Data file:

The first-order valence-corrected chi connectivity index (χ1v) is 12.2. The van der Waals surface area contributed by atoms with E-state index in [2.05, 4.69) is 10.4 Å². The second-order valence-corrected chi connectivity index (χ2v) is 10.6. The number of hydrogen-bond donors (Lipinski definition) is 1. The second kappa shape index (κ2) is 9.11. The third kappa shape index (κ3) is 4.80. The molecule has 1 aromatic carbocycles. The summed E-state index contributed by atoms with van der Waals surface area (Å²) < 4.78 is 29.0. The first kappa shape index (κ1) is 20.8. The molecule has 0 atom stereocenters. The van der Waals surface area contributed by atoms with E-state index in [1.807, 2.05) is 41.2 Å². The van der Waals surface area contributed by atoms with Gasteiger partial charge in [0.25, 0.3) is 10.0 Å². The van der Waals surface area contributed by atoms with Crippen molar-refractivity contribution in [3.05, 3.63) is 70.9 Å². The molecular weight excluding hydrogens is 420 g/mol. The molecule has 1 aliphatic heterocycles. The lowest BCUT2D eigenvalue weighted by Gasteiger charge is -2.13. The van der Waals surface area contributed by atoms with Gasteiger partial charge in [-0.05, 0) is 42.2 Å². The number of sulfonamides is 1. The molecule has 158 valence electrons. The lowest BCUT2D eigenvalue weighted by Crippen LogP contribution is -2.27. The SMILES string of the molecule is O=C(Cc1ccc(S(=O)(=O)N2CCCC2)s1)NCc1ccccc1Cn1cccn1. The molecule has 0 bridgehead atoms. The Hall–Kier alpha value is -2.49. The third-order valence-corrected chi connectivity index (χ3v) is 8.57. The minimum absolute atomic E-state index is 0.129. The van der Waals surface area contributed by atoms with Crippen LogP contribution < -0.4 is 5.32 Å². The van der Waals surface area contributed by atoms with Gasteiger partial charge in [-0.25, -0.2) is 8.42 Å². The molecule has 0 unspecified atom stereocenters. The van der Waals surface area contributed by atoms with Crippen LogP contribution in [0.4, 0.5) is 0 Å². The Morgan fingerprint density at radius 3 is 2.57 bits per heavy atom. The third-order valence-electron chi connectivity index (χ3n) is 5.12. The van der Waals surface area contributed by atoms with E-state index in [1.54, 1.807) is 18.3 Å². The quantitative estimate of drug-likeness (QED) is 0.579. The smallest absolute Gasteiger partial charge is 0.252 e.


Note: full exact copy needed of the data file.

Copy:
The first-order valence-corrected chi connectivity index (χ1v) is 12.2. The van der Waals surface area contributed by atoms with E-state index in [2.05, 4.69) is 10.4 Å². The second-order valence-corrected chi connectivity index (χ2v) is 10.6. The number of hydrogen-bond donors (Lipinski definition) is 1. The second kappa shape index (κ2) is 9.11. The third kappa shape index (κ3) is 4.80. The molecule has 1 aromatic carbocycles. The summed E-state index contributed by atoms with van der Waals surface area (Å²) < 4.78 is 29.0. The first kappa shape index (κ1) is 20.8. The molecule has 0 atom stereocenters. The van der Waals surface area contributed by atoms with E-state index in [1.807, 2.05) is 41.2 Å². The van der Waals surface area contributed by atoms with Gasteiger partial charge in [0.25, 0.3) is 10.0 Å². The van der Waals surface area contributed by atoms with Crippen molar-refractivity contribution in [3.05, 3.63) is 70.9 Å². The molecular weight excluding hydrogens is 420 g/mol. The molecule has 1 aliphatic heterocycles. The lowest BCUT2D eigenvalue weighted by Gasteiger charge is -2.13. The van der Waals surface area contributed by atoms with Gasteiger partial charge in [-0.05, 0) is 42.2 Å². The number of sulfonamides is 1. The molecule has 158 valence electrons. The lowest BCUT2D eigenvalue weighted by Crippen LogP contribution is -2.27. The SMILES string of the molecule is O=C(Cc1ccc(S(=O)(=O)N2CCCC2)s1)NCc1ccccc1Cn1cccn1. The molecule has 0 bridgehead atoms. The Hall–Kier alpha value is -2.49. The third-order valence-corrected chi connectivity index (χ3v) is 8.57. The minimum absolute atomic E-state index is 0.129. The van der Waals surface area contributed by atoms with Crippen LogP contribution < -0.4 is 5.32 Å². The van der Waals surface area contributed by atoms with Gasteiger partial charge in [-0.25, -0.2) is 8.42 Å². The molecule has 0 unspecified atom stereocenters. The van der Waals surface area contributed by atoms with Crippen LogP contribution in [0.4, 0.5) is 0 Å². The Morgan fingerprint density at radius 3 is 2.57 bits per heavy atom. The third-order valence-electron chi connectivity index (χ3n) is 5.12. The van der Waals surface area contributed by atoms with E-state index in [1.54, 1.807) is 18.3 Å². The quantitative estimate of drug-likeness (QED) is 0.579. The smallest absolute Gasteiger partial charge is 0.252 e.